Dental needs and issues change throughout our lives and the attention and treatments that are required will also differ from those at one point in their lives to others at a different stage in their lives. Growing older brings its own set of very specific dental problems that it’s important to be aware of – these are some of the most common.
As our gums age they become less elastic and this tends to cause them to recede. Receding gums can be problematic in a number of ways, including increasing the potential for tooth loss. People with receding gums may also have greater tooth sensitivity and the aesthetic impact of receding gums can create issues of self-esteem. The way that you brush can help to minimise receding gums, as can ensuring you have regular dental check ups and maintain healthy teeth and a healthy mouth.
A dry mouth increases the risk of cavities in the teeth as the absence of saliva means that bacteria can settle and grow. You may also have bad breath if you don’t have enough saliva or poor oral hygiene. There could be many causes for dry mouth in old age, including simply forgetting to stay hydrated or becoming dehydrated as a result of medication. However, dry mouth is not an inevitable condition of aging and doesn’t have to be a problem, as it is easily solved. Ensuring that you drink enough water each day is essential – on a normal day you should drink around 1.5 litres of fluid, increasing this if the weather is hot or you have been very active.
Lack of accessibility to getting to appointments
If you have issues with mobility and you’re reliant on others for transport, or moving is painful, then getting to dentist appointments can be difficult. The key is to plan ahead so that you know when your appointment is and you have transport arranged to get you there. Missing regular check ups is just not worth the pain and discomfort you can experience if issues are not dealt with.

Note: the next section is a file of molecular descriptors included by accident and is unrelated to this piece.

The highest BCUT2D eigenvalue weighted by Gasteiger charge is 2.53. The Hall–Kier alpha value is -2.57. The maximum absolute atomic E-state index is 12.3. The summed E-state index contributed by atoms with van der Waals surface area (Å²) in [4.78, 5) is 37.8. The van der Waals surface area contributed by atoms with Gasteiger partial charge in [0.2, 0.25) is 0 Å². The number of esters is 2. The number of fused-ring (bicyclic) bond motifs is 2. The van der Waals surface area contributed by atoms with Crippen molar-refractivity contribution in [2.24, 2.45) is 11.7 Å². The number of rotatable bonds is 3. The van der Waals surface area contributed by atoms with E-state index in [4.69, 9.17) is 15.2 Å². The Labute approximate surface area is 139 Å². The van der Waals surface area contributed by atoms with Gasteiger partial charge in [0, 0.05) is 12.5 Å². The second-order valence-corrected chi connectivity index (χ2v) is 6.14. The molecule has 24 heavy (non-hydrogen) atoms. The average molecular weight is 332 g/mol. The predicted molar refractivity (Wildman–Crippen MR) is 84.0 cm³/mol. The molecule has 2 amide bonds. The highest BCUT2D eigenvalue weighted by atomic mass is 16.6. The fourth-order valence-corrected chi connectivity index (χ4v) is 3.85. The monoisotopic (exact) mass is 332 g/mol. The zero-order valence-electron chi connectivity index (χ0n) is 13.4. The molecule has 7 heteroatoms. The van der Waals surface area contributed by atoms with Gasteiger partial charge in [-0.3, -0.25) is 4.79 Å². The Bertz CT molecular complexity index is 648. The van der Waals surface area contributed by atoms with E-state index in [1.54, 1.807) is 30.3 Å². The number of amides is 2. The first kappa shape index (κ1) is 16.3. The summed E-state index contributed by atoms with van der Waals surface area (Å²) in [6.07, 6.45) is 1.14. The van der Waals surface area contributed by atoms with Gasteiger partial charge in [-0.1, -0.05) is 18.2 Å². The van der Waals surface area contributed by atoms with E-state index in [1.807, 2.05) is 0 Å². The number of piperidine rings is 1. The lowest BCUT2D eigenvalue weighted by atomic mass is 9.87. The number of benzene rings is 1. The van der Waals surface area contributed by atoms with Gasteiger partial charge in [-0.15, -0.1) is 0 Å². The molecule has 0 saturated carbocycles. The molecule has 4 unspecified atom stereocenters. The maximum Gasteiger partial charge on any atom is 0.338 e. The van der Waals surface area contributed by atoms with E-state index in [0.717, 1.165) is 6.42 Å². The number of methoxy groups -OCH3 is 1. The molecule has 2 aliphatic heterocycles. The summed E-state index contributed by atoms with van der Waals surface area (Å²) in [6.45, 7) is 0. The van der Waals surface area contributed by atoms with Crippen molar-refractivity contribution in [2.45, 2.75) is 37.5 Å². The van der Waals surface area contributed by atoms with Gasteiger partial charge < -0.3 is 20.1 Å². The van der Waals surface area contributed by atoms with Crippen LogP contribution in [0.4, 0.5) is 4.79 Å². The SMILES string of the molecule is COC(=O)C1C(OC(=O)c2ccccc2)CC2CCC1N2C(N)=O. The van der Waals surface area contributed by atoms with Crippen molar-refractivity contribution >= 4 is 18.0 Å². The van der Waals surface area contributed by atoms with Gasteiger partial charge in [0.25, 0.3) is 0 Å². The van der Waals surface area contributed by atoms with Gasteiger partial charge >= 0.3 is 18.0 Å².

Dentures are mostly commonly worn by the elderly and can be a great way to fix problems of tooth loss or gapping. However, you may also experience problems with your dentures, from breakages to those that no longer fit. To avoid issues with dentures, it’s important to make sure that you look after them properly. Dentures should be vigorously scrubbed with a toothbrush to clean them and soaked overnight – not worn while you’re in bed.
Older adults who have dementia have an increased risk of dental issues, such as tooth decay. Whether it’s as a result of losing the ability to brush teeth or simply forgetting to look after teeth and gums, there are many dental health risks for an elderly person with dementia. Regular visits to the dentist are essential and, if you have dementia, it can be useful to leave a note in the bathroom that lists what you need to do each morning and night to maintain an oral health routine.
A large number of elderly people use regular medication and this can have an impact on dental health. In particular it can be the cause of dry mouth that results in bad breath, bacteria and can also cause cracks and fissures in the tongue. Where this is happening, regular, small sips of fluid throughout the day can help to improve the situation.
Sensitive teeth and tooth loss
Gum disease and tooth loss are common in the elderly and can be painful and difficult to manage. This can result in increased sensitivity to hot and cold food and drinks and difficulty eating or talking where a tooth is no longer there. For sensitive teeth, a specialist toothpaste can be useful, and your dentist will be able to help you find solutions for tooth loss.
These are just some of the common dental problems that can come with age however, many of these issues can be easily managed by regular trips to your dentist and positive daily oral care.